Nice coin, Paul. The florins from King Edward VII are especially valuable. I am not sure why this is so. Maybe it is the image of Britannia on the reverse. Nevertheless, here are some catalog values for *common date* coins in this series:
worn: $15 US dollars
average circulated: $40
well preserved: $120
fully uncirculated: $400
Now there is *good dates* as well, and you've got it, Paul! A 1905 florin is worth $200 in average circulated condition.
These are catalog values. Be sure you understand what this means by checking our Terminology page.
Since you indicate 'little or no wear' in your questionnaire, the catalog value for your particular coin, Paul, probably approaches $500. Not bad. But beware of damage on your coin. The picture shows a close up of the King's beard, and you can see severe scratches going across the field between the image and the lettering. Damage such as this renders the coin almost valueless to experienced collectors. Even with a catalog value of $500, if your coins is scratched, cleaned, or otherwise damaged like the one in the picture, the most you could probably get would be $20 to $50. The only way to get more would be to sluff it off on an unsuspecting, inexperienced collector which, sad to say, many coin dealers are more than willing to do.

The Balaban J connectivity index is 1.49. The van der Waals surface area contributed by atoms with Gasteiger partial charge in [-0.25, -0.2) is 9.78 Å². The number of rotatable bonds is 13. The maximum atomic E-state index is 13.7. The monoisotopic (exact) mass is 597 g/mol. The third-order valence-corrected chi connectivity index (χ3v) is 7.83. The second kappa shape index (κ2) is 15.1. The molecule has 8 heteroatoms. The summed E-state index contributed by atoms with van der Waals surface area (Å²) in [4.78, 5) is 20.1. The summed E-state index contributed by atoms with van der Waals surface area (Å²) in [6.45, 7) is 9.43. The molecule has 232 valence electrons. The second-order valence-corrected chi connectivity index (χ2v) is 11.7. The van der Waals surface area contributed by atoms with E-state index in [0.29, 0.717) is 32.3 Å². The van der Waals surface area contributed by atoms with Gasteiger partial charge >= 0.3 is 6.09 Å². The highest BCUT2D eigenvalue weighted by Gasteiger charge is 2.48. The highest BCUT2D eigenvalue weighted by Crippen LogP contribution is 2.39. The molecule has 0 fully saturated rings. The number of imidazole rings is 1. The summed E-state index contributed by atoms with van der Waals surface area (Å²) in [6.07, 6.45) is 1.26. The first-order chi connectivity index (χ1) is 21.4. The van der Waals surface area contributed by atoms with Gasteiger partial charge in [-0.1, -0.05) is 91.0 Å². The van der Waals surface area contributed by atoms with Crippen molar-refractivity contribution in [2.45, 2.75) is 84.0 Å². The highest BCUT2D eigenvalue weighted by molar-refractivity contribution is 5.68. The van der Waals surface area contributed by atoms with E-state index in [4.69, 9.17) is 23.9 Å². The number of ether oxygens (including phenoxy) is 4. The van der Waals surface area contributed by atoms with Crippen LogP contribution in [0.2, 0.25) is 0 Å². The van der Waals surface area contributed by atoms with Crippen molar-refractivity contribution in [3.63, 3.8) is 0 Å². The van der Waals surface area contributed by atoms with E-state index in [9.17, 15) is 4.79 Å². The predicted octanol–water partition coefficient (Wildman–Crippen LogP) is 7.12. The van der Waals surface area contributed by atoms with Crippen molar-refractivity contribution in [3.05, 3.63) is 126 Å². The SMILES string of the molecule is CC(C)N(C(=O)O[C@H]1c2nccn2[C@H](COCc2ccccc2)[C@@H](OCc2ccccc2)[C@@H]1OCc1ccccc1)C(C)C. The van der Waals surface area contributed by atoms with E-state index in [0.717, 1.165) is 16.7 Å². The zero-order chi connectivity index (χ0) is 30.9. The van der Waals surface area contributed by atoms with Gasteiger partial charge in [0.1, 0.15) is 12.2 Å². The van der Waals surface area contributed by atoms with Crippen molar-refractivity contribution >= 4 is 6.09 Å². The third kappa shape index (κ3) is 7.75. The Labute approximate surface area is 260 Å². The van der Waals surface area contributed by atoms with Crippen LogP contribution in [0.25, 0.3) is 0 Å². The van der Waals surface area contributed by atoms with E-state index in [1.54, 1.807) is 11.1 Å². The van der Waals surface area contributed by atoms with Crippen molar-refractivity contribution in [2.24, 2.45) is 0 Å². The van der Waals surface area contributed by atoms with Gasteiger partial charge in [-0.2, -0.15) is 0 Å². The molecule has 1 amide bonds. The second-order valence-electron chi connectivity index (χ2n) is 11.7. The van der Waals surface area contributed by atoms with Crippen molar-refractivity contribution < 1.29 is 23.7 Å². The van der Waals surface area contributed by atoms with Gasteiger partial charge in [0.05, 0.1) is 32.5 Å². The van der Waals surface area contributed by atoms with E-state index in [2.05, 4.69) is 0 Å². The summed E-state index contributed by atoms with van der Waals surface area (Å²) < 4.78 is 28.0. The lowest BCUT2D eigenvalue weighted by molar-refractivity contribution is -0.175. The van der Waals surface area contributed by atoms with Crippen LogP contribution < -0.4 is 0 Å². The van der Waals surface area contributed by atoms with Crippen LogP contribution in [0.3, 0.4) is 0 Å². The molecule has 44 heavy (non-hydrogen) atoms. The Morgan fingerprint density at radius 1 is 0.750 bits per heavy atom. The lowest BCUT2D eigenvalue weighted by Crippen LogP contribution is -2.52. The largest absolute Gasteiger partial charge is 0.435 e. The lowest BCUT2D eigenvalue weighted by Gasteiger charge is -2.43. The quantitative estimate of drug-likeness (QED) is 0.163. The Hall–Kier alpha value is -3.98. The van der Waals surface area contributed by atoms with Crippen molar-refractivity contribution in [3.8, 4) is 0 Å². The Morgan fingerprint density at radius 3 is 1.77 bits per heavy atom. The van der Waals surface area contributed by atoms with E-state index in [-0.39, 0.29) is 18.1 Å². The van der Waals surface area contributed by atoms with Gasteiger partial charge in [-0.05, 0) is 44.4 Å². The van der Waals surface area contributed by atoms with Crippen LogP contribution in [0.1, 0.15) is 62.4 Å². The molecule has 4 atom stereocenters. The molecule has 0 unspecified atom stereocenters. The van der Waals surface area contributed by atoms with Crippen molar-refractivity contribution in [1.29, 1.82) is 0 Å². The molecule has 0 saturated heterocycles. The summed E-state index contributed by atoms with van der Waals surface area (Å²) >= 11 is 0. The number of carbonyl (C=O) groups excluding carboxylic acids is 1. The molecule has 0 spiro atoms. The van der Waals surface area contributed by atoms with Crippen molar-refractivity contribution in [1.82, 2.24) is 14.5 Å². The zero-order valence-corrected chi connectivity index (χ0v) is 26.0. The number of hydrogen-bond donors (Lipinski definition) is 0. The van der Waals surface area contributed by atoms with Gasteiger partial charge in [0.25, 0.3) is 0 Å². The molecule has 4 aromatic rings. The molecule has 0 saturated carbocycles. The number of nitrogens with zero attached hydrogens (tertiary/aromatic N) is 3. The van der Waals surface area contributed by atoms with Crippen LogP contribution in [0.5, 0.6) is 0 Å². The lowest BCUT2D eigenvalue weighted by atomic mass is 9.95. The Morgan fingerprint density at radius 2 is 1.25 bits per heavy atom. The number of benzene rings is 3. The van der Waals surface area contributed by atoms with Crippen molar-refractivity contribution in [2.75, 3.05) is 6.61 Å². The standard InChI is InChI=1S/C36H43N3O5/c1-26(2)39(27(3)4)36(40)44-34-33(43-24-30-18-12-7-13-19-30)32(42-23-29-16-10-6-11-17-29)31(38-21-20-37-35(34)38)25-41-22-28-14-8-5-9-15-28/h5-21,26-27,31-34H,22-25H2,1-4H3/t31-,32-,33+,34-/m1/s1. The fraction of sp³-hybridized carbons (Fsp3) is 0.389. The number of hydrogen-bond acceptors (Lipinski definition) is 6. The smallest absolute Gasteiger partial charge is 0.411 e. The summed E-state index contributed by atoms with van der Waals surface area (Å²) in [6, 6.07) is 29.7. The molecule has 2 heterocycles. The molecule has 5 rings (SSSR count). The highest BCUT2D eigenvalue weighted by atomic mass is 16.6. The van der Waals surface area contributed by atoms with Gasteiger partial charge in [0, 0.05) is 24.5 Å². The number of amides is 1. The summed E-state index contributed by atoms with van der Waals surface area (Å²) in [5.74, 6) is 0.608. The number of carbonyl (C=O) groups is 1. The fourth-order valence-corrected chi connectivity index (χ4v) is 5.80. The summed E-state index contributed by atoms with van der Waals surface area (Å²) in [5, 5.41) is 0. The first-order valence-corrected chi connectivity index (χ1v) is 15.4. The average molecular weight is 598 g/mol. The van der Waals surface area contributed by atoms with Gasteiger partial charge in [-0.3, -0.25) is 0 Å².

We lifted the coin image on our page from an eBay auction. Normally we are careful to request copyright release on all our coin images. But not this one. The dealer is obviously selling a scratched, damaged coin, and he neglects to mention this fact in his description. He even has the nerve to call his coin 'high grade.'
Coin buying is strictly a 'let the buyer beware' proposition.